The lung and liver average area (cm2) from each experimental group were analyzed. No significant differences in sized of lung or liver tissues from all animals in each experimental group were found (data not shown). But nevertheless, macroscopically, liver tissues from Control Group were completely different from those treated with Maitake (Fig. 6A). The mice’s liver without Maitake treatment were colorless and rigid, with signs of metastasis (indicated with red arrow in Fig. 6A right). Liver tissue histology from tumor‐bearing mouse in the control group showed and confirmed cell proliferation and the hyperplasia (Fig. 6A left). However, liver tissues from Maitake Standard (Fig. 6C) or Pro4X (Fig. 6B) treated were darker, with texture and aspect normal. In the Standard treatment, histology was observed in few regions of the liver tissue with hyperplasia and proliferation that was not significant compared to control. Figure 6D shows a normal liver tissue from animals without breast tumor that resist carcinogenesis after Pro4X treatment. The histology studies from liver tissues indicated that the mice from control group have a liver tissue with bigger blood vessels, with liver structure different than normal and some mitotic changes. However, the liver tissues treated with Maitake Pro4X were not found different than normal liver tissue.
In the macroscopic studies of lung tissues, we did not observe morphological differences between tumor‐bearing mice and non‐tumor‐bearing mice. However, surprisingly, were observed higher mitosis percentage in the lung histology sections from animals in the control group (7.50 ± 0.7) compared to Maitake treatments (0.8 ± 0.1, P < 0.05 in the Standard and 0.1 ± 0.02, P < 0.001 in the Pro4X) (Fig. 7A). Black arrow indicated in Figure 7B shows the mitosis in the bronchiolar area from lung tissue corresponding to each group of treatment. No statically differences were observed between percent of mitosis in both Maitake treatments compared to normal lung tissue.
Effect of Maitake extract in the angiogenesis process
The Angiogenic index in the tumoral breast tissues was measured in order to establish if Maitake D‐Fraction Pro4X are able to exert an antiangiogenic effect. Figure 8A shows the graphics of average of blood vessels density in each group. Figure 8B shows the pictures of breast tumors from the treatment groups a, control; b, Standard and c, Pro4X, respectively. From Figure 8, it was observe that the blood vessels number/mm2 in breast tumor tissues from Control Group mice (0.637 ± 0.182) were significantly higher (P < 0.05) than breast tumors treated with Maitake Standard (0.339 ± 0.149) or than Maitake Pro4X treatment (0.031 ± 0.028). Figure 8B shows the slide sections from breast tumors analyzed. Black arrows indicated the size and location of blood vessels in each tissue.
Effect of Maitake extract in the relative overall survival in BALBc mice
The overall relative survival in the mice from each group of treatment were analyzed using Kaplan–Meier curves since the beginning to the end of the experiment at 46 days after tumorigenesis initiation (Fig. 9). From those curves, it was observed that since 35 days to the end, the overall survival were significantly different between Maitake treatments (1.00 ± 0.00, both Standard and Pro4x) compared to control group (0.87 ± 0.086). From this time, survival decreases more rapidly in control compared to Standard. At the end, at 46 days after tumor challenge, the overall survival is reduced to 0.108 ± 0.099 in Control, which was significantly different compared to Standard (0.82 ± 0.12, P < 0.05) or Pro4X (1.00 ± 0.00, P < 0.01) (Fig. 9). Overall survival in Pro4X decreases to half at 50 days after tumor challenge.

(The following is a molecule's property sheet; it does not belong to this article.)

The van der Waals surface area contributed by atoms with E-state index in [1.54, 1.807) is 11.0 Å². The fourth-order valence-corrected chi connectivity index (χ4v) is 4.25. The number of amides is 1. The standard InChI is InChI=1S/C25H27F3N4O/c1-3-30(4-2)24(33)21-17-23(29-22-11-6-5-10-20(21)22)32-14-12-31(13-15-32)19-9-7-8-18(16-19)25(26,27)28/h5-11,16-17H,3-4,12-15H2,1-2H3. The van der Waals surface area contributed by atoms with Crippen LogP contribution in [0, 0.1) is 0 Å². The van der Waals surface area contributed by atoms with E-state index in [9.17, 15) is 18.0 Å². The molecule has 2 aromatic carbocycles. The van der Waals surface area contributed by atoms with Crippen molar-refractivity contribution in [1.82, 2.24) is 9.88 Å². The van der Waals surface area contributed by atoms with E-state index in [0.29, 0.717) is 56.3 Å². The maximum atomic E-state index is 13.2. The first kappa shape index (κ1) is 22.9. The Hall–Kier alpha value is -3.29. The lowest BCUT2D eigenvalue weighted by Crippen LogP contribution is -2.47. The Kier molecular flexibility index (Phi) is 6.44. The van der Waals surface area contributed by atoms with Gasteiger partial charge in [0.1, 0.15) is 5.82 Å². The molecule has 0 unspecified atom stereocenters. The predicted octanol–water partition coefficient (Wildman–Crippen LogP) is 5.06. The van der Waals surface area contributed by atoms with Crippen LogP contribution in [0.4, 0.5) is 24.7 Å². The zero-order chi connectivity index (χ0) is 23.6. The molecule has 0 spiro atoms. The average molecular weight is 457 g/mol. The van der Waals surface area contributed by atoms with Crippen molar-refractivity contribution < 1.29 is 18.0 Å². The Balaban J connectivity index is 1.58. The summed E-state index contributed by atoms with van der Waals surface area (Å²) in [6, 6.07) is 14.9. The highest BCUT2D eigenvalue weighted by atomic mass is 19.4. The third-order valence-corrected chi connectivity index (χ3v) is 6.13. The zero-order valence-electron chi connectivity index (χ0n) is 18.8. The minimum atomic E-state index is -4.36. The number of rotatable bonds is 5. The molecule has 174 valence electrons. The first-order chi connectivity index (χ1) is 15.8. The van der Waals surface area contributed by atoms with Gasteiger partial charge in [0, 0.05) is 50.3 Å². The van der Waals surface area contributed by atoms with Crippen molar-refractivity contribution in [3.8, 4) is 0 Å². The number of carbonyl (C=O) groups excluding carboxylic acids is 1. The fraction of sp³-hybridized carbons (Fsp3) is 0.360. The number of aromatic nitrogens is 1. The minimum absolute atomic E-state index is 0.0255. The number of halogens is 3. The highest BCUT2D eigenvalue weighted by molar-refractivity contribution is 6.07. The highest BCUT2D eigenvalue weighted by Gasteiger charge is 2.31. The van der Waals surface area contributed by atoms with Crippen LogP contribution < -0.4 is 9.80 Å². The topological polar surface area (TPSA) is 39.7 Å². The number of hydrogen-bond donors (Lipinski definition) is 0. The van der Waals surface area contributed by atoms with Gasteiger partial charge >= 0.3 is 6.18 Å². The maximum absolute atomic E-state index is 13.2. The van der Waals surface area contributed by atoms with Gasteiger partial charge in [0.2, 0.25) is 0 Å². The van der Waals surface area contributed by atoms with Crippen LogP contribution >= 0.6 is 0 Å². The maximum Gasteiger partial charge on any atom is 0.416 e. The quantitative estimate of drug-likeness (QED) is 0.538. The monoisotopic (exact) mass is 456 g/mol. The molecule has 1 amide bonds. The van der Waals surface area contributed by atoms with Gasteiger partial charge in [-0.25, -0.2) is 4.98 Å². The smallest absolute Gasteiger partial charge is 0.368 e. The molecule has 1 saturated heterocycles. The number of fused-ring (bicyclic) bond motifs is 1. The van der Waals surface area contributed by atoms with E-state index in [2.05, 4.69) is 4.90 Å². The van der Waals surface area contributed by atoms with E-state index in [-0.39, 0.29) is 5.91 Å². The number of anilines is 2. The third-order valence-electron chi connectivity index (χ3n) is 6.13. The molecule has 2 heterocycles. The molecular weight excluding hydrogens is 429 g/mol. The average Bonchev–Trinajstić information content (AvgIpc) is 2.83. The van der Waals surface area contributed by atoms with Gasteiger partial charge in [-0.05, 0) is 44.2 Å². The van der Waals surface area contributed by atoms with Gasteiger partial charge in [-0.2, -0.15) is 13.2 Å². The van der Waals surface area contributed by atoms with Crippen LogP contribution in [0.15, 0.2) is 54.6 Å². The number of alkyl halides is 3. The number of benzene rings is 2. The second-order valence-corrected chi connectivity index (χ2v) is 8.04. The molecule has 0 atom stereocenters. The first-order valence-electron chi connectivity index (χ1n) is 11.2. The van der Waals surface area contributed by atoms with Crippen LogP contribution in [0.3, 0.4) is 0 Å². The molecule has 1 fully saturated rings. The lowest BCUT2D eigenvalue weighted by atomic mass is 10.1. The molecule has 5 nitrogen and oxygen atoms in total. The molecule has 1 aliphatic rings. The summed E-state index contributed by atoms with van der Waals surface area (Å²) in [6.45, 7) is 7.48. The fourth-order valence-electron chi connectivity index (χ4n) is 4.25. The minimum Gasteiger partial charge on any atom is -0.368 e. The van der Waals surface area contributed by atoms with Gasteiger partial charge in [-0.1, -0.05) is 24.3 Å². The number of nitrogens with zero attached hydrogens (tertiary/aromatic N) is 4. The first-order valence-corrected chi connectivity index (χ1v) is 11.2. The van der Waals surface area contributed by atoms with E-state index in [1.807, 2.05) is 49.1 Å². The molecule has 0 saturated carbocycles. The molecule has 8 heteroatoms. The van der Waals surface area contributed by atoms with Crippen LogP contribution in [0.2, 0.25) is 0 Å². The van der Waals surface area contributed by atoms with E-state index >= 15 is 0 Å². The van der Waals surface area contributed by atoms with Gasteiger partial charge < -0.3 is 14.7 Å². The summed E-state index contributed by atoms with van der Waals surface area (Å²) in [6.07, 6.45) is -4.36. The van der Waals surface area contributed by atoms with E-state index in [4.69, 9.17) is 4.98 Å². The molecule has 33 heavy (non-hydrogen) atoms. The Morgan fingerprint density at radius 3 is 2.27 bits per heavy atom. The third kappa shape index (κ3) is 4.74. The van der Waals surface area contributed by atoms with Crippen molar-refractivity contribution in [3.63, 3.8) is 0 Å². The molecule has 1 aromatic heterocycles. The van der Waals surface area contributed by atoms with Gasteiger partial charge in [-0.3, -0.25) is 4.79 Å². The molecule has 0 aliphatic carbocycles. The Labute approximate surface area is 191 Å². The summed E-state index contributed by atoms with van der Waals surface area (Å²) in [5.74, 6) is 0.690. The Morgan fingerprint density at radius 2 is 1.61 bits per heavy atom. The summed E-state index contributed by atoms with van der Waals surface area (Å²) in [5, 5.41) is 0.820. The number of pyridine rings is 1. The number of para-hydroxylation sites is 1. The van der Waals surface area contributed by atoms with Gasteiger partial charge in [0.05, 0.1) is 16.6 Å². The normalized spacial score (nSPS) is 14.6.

Effect of Maitake PRO4X on specific gene expression related to tumoral phenotype inhibition
With the objective to determine if Maitake D‐Fraction PRO4X modifies the gene expression of tumoral phenotype, total RNA was isolated from all breast tumors of experimental groups and from the mammary glands of non‐tumor‐bearing mice from Maitake Pro4X treatment. ABCG2, CUL3, IGFBP5, PTEN, and SPACR gene expressions were modified after Maitake treatment in MCF‐7 cells as were previously published by us 11. Figure 10A shows the RT‐PCR bands in the agarose gels from each of those genes in breast tumors after treatment with or without Maitake. The last column represents the breast tissues treated with Maitake Pro4X without tumor indicated as Normal breast Pro4X in the Figure 10A. Beta actin gene expression was used as control. This study showed that SPARC gene was differentially expressed in all the tumor conditions. SPARC gene expression was up‐modulated in the breast tumor tissues treated or untreated (control, 33.5 ± 0.70) with Maitake Standard (43.0 ± 0.90) or Pro4X (37.25 ± 0.70) (Fig. 10B). A clear down‐modulation (5.0 ± 0.01, P < 0.01) was observed in SPARC gene expression from normal breast tissues after Pro4X treatments that were resistant to carcinogenesis.
With respect the gene expression of PTEN, similar level of mRNA was observed for control (65.00 ± 1.30), Standard (75.0 ± 1.50), or Pro4X (62.5 ± 1.30) in breast tumors (Fig. 10A and B). However, PTEN gene expression was significantly down‐modulated in normal breast tissues treated with Pro4X (7.0 ± 0.20, P < 0.01).
ABCGs gene are also expressed differentially in breast tumors compared to normal breast tissue after Pro4X treatment. ABCGs gene expression were not significantly different in control (45 ± 0.90), compared to Maitake treatment (Standard, 50.0 ± 1.00 or Pro4X, 47.5 ± 1.00) in breast tumors. However, a significant down‐modulation was observed (20 ± 0.50, P < 0.05) in normal breast tissues resistant to carcinogenesis after Pro4X treatment (Fig. 10A and B).
Moreover, CUL3 and IGFBP5 gene expression analysis did not show a significant difference between tumors or normal tissues. CUL3 and IGFBP5 genes were expressed in all conditions at same level (Fig. 10A and B).